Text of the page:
19) purport that “management is neither a science nor a profession.1 MBA Programs and Business Ethics/CSR According to Trevino and Nelson (1999). accounting. 1990). Gosling and Mintzberg (2004. prefer verbal to written communication and are reactionary making decisions with insufficient information (Mintzberg. Crane (2004. Management may use science. Cleghorn Professor of Management Studies at McGill University in Montreal.the capacity to combine knowledge from different sources and use it judiciously. He argued that management. medicine and dentistry. In other words managers have to face issues in the full complexity of living. motivation etc. Research conducted by Best (1987) found that students in business school ranked lower in moral reasoning than students in philosophy. 2. but potentially weakens it. is ineffective for three key reasons: 1. accounting and marketing and insufficient attention to the critical skills of management. However. not as compartmentalized packages. but it is an art that is combined with science through craft. p 189) noted that despite the influence of national culture and economic issues. p. and strategy dominated MBAs. Amongst the most vocal is Henry Mintzberg. the traditional functional areas of marketing. as taught in MBA programs. management. who’s 2004 book “Managers not MBAs” suggested that MBAs focus too heavily on functional content such as strategy. nether a function nor combination of functions. economics. p 149) cites a study of top business schools in the United States that found business school education not only fails to improve the moral character of students. they use ineffective educational methods and students emerge with the wrong set of knowledge. in context. MBA programs admit the wrong people. Buchholz (1989) defines business education as focusing on concepts and concerns that are essential to businesstheories of finance. the criticisms of the vocational focus and lack of standards has resurfaced in recent years prompting a reassessment of what is taught and the educational methods used in MBA programs. Mintzberg (2004) states that MBA programs should be designed for practicing managers with substantial work experience. whilst business 74 . not inexperienced graduates. Knowledge ay be important but wisdom. He further suggests that the current design of MBAs emphasizes and rewards competitive characteristics of students and that the excessive use of case studies has emphasized reactive decision making based on limited an insufficient data. This is also consistent with his earlier research on the nature of managerial work that most managers are not reflective thinkers.Segon & Booth Paucar-Caceres ( the key” 2. business school students may need training in ethics and moral reasoning more than most other students. 3. Management is a practice – it has to be appreciated through experience. the majority of MBAs show “signs of being fairly similar across the huge range of business schools.” He found that despite variation in some compulsory subjects. skills and attitudes.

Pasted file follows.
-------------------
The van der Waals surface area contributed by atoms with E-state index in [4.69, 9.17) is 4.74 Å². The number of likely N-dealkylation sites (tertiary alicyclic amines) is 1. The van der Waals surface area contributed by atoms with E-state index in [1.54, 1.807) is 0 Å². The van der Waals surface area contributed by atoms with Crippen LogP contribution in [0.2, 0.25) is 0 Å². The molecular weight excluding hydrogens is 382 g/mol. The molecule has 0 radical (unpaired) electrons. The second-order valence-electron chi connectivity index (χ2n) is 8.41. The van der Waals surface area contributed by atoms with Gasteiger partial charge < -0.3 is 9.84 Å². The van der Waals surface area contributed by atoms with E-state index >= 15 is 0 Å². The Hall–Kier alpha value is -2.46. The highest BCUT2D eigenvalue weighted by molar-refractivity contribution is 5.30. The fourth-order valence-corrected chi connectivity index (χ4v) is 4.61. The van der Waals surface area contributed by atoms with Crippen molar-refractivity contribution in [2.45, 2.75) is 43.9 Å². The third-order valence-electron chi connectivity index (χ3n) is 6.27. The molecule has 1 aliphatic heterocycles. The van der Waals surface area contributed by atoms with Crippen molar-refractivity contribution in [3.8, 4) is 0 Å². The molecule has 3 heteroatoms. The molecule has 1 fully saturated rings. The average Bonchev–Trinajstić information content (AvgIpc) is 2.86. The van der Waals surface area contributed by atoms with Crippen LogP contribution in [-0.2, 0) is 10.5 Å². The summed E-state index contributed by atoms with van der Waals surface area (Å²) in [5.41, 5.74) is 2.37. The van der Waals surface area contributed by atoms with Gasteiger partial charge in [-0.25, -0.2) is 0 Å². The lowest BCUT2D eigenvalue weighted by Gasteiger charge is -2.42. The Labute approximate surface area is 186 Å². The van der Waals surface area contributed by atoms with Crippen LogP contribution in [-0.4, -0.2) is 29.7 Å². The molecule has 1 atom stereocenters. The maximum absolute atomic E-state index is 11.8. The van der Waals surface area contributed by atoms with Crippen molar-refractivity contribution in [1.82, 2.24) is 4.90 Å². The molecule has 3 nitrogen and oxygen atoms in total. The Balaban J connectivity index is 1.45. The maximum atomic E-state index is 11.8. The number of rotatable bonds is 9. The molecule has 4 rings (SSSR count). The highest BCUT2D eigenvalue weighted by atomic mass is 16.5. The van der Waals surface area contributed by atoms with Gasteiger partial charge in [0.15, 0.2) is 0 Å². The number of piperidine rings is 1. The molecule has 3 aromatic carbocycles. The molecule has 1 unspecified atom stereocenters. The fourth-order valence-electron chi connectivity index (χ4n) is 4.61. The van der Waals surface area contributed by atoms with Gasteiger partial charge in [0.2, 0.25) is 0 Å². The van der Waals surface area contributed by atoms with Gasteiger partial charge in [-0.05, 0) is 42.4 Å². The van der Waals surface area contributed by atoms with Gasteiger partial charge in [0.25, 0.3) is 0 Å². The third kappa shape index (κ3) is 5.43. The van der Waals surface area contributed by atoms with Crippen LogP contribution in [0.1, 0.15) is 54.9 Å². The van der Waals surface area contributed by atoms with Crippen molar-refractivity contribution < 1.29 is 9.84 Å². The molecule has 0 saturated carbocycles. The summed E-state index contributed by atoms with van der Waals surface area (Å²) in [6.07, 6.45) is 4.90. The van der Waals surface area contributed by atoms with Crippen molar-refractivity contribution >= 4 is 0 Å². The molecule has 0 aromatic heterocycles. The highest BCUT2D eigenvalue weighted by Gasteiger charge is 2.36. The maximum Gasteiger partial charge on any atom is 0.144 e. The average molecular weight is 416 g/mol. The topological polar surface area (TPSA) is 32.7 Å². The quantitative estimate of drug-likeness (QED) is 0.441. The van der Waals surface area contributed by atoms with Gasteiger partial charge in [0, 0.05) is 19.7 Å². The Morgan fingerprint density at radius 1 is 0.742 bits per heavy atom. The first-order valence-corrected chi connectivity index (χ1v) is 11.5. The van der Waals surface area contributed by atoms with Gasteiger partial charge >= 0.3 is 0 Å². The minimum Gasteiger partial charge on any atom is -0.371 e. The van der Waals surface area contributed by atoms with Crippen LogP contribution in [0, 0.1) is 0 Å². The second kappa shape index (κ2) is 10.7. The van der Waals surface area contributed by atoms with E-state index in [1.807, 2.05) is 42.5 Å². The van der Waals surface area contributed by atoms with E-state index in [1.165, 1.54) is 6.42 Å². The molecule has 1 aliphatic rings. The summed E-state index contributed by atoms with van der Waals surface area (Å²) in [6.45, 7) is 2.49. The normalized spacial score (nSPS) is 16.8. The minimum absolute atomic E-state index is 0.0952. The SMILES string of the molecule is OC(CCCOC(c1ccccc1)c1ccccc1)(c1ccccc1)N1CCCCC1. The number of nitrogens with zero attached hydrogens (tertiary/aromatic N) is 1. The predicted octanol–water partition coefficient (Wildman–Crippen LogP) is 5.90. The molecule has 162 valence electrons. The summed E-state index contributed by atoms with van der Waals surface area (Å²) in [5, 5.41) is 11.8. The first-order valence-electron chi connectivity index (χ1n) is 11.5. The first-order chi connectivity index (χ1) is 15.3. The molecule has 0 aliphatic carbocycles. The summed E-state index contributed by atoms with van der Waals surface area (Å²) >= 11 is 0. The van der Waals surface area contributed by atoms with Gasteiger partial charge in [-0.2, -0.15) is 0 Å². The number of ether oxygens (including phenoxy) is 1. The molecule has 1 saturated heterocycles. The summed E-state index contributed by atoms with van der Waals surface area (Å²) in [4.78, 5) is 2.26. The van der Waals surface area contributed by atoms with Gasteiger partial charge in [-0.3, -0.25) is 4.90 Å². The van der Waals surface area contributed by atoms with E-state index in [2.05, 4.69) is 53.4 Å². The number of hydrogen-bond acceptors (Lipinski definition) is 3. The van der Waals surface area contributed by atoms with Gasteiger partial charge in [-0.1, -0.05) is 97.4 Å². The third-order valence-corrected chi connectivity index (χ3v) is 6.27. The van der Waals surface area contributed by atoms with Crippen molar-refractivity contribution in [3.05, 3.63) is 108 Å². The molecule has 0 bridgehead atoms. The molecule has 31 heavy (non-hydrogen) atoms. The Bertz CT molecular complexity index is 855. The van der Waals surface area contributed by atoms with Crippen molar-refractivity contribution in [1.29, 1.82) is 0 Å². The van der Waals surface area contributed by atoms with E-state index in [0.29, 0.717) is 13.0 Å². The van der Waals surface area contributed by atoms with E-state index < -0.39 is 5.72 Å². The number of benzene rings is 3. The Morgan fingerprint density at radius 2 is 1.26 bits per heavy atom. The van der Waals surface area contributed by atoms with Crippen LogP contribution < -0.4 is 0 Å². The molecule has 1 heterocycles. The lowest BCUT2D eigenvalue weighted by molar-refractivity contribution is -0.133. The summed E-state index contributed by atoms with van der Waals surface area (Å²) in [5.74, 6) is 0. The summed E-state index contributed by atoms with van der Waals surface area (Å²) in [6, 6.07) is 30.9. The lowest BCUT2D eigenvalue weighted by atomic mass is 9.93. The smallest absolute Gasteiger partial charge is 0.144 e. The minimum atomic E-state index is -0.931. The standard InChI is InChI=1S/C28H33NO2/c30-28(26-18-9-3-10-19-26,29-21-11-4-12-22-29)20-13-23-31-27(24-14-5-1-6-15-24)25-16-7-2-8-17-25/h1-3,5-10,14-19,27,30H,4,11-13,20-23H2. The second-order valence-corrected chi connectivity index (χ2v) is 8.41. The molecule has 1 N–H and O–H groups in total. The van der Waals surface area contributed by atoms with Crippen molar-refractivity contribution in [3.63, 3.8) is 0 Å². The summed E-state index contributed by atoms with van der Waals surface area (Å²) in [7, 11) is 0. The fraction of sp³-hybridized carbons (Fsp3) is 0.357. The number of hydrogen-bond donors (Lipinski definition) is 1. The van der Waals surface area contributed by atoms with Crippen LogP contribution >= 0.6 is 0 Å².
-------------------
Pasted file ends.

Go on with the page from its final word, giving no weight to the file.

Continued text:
Students are left with the task of trying to integrate the different theories and concepts. strategy and marketing. but also to develop competencies or capacities for. 2002). the ethical content in business school subjects has also been diminishing to the minimum content required by ranking agencies such as the Association to Advance Collegiate Schools of Business and AMBA. Another complicating factor is that business programs. but are not necessarily exposed to the implications of their use. "social responsibility" "human rights" etc. • To provide students with a set of analytical tools applicable to ethical problems in all aspects of their business education. • To provide systematic coverage of a wide range of ethical issues to all students. the ability to integrate broader social issues with the managerial role and to implement this concern in a holistic fashion.Segon & Booth ethics focuses on the purpose and roles of these theories and techniques. Buchholz (1989) has identified a critical issue with management education. Crane (2004) highlights that in recent years. and management. He opines that some business ethics educators highlight the marginalization of business ethics in favor of other "hard" business topics such as finance. Questions such regarding the “right” and wrong of such theories and their implementation are rarely considered. As identified above the inclusion of ethics subjects and more recently the concept of Corporate Social Responsibility in MBA programs is seen as a way of broadening outlook and increasing the capabilities of future managers to make more responsible decisions. as well as their future jobs. as one of the reasons for the deterioration of ethical conduct in business (Gioia. students are taught the theories of management. moral judgment in business contexts. Dunfee and Robertson (1988. 75 . Powers and Vogel (1980) argue that teaching business ethics is not solely about helping manager to resolve a specific moral dilemma. It concerns itself with such matters as "the public interest". such as MBAs. pp. 847-59) support the inclusion of such subjects in business school programs and put forward several reasons why they should be featured: • To convince students that ethical issues are an important part of the key business functions of finance. are rarely holistic with subjects taught in isolation with little integration across the entire degree. marketing. This suggests that MBA graduates may act unethically because they were neither exposed to the ethical dilemmas nor to strategies for resolving such dilemmas that are frequently part of business decision making. Snoeyenbos (1992) and Sikula (1996) emphasize the importance of teaching business ethics to ensure a holistic approach to business education. • To imbue all MBA students with a perspective of what ethics means in business practice.